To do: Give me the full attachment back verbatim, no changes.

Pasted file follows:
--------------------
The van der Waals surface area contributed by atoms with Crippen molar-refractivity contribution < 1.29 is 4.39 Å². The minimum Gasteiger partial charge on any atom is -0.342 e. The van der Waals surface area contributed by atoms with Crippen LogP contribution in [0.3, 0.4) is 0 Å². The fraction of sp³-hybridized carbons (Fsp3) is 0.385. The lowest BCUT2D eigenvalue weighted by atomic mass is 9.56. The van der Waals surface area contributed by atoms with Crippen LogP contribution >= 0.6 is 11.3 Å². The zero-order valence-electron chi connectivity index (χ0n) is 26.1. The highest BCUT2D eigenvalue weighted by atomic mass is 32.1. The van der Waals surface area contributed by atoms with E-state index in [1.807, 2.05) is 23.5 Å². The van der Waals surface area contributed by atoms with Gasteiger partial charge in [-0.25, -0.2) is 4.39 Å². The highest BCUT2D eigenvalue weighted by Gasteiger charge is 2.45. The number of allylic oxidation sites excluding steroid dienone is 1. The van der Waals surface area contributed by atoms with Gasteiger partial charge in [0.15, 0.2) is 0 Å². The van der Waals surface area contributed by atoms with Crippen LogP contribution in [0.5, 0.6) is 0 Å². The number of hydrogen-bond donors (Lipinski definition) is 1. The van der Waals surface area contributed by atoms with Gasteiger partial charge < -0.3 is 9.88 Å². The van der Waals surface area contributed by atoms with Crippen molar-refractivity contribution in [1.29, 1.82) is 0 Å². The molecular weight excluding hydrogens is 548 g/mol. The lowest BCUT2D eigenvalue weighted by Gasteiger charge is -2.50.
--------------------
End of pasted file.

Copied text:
The van der Waals surface area contributed by atoms with Crippen molar-refractivity contribution < 1.29 is 4.39 Å². The minimum Gasteiger partial charge on any atom is -0.342 e. The van der Waals surface area contributed by atoms with Crippen LogP contribution in [0.3, 0.4) is 0 Å². The fraction of sp³-hybridized carbons (Fsp3) is 0.385. The lowest BCUT2D eigenvalue weighted by atomic mass is 9.56. The van der Waals surface area contributed by atoms with Crippen LogP contribution >= 0.6 is 11.3 Å². The zero-order valence-electron chi connectivity index (χ0n) is 26.1. The highest BCUT2D eigenvalue weighted by atomic mass is 32.1. The van der Waals surface area contributed by atoms with E-state index in [1.807, 2.05) is 23.5 Å². The van der Waals surface area contributed by atoms with Gasteiger partial charge in [-0.25, -0.2) is 4.39 Å². The highest BCUT2D eigenvalue weighted by Gasteiger charge is 2.45. The number of allylic oxidation sites excluding steroid dienone is 1. The van der Waals surface area contributed by atoms with Gasteiger partial charge in [0.15, 0.2) is 0 Å². The van der Waals surface area contributed by atoms with Crippen LogP contribution in [0.5, 0.6) is 0 Å². The number of hydrogen-bond donors (Lipinski definition) is 1. The van der Waals surface area contributed by atoms with Gasteiger partial charge < -0.3 is 9.88 Å². The van der Waals surface area contributed by atoms with Crippen molar-refractivity contribution in [1.29, 1.82) is 0 Å². The molecular weight excluding hydrogens is 548 g/mol. The lowest BCUT2D eigenvalue weighted by Gasteiger charge is -2.50.